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README

Technologies: Python, MPI

Status: Complete, No longer maintained.

This program consists of 2 things: a multi process implementation of a multi agent simulator and a demo implementation of simple reactive agents travelling on a maze.

Communication between processes is done using MPI and the agents are simulated by using a multi process and multi thread model, where each agent gets a time slice.

The name is a play on 'Super Ethical Reality Climax' a mini game in the game Saints Row that pitted players agains each other in a death match. In the same way the idea is to create a simulator that allows pitting different agent implementations against each other.

You can find a high level presentation here.

What works

The program simulates a large grid with multiple agents running simultaneously. The following functionality was implemented:

  • Physical partitioning of world space using multiple processors
  • Fair scheduler with multi threaded execution
  • Messaging between agents and world using a post box model
  • Messaging between partitions using MPI
  • Extensible API for implementing different reactive agents
  • Per agent state machine
  • Per agent perception, including across multiple partitions
  • Transparent migration of agents between processes
  • Graphical representation using pyGame

The objective

The objective is to create a multi agent simulation using MPI that can scale across multiple processors and that allows a large (200+) number of agents simultaneously, each agent can potentially use a different AI implementation.

A secondary objective is that different AI implementations can be easily created by providing an API based on the reactive agent architecture.

More Information

This program was turned in as a final project in my masters degree Parallel Programming class. It was developed by a 2 person team.

The program is implemented by physically partitioning the world into multiple processes. Each process represents a sub grid that can contain walls or floors and where multiple agents can 'live'. Each agent is a python class with its own state machine and AI implementation that can interact with the world or other agents via its actuators. Each partition tracks the agents contained within, its neighbours and the state of each agent.

The agent simulation is done at each partition using an scheduler. This scheduler assigns a time slice to each agent on a regular basis (configurable). When an agent is activated it runs a function that represents a single step in the reactive agent stack and can return an action such as moving. Each agent perceives the world in front of it on a regular basis.

The scheduler is heavily inspired in the reactor used by the twisted network framework and attempts to be as fair as possible. Agent activation is done in parallel by using a multi threaded dispatcher, in order to minimize the overhead of creating and destroying threads a Thread Pool pattern is used.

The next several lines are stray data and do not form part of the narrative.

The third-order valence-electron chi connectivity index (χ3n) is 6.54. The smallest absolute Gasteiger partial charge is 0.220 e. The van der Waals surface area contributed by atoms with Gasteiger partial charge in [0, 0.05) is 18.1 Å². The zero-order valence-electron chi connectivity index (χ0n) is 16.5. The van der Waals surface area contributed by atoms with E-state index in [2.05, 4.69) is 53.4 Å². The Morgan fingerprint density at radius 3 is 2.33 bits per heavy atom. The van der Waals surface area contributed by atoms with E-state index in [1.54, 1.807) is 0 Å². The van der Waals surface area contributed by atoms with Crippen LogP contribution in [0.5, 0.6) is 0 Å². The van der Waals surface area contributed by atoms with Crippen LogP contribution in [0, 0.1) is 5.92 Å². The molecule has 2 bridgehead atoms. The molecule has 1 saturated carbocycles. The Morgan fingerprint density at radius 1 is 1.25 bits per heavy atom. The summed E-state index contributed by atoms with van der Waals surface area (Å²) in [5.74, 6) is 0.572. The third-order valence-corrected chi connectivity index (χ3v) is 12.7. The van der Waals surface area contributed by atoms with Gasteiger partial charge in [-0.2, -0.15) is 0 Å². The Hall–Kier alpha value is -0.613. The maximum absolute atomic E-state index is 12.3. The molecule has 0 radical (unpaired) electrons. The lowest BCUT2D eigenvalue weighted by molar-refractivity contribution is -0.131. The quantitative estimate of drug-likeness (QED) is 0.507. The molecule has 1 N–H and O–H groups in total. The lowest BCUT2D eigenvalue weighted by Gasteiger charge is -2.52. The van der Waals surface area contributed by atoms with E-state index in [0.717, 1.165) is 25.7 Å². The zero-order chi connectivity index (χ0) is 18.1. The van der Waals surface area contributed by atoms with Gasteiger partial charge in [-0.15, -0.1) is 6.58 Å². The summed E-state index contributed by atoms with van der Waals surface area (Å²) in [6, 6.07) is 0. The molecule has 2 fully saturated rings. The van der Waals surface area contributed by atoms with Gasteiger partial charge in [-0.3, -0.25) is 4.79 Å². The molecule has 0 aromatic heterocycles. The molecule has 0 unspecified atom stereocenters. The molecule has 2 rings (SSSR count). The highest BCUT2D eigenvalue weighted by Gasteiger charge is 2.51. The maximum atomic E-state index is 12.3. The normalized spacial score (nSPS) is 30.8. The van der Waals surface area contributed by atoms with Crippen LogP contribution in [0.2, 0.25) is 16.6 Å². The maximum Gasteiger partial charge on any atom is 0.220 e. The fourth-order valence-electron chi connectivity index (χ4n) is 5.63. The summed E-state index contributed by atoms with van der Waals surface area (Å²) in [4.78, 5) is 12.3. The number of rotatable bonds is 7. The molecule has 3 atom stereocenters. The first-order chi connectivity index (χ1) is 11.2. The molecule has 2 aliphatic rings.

Inter object communication is implemented using a postbox and messages: when both objects are local the postbox is a shared memory space that holds the data. When the objects are in different partitions (processes) an MPI adaptor library is used to transport the message from one partition to the destination's postbox. In the current implementation there is no direct agent communication.

The Agent AI implementation is done by using 'handlers', each one corresponds to each one of the steps of a reactive agent. The implementation registers multiple handlers, and the scheduler runs them one by one in a time slice. If a handler returns an action such as MOVE then it is performed in the world and the agent is restarted. The API is simple enough that variations can be implemented without knowing the low level communication or scheduling details.

Agents can move between processes in a transparent way, the partition takes care of moving the agent to the destination partition as well as migrating its last state and memory. Everything is done using the MPI based messaging API.

Agents can also perceive whats in front of them by sending a message to the world. The world calculates the visibility of the requested area and queries neighbouring partitions for visibility information. From the agent's point of view there is no difference between perceiving from the local partition or across multiple partitions.

Each agent has a state machine that controls the available actions, for example, an agent cannot do anything else while it is moving. The state machine was implemented with attack and dead states, but currently there is no way to send an attack to another agent.

Finally, there is a special MPI process that receives status updates from each partition and draws a graphical representation using pyGame. The updates are sent periodically by each partition and use a shorthand format to save message space.

My participation

I did the architectural design and implemented the scheduler, agent API and messaging API. Another person implemented the maze generation and graphic drawing.

What is broken

Due to limitations of PyMPI this program only runs on Linux or OSX. No inter agent communication was implemented, which means that there is no way to attack another agent.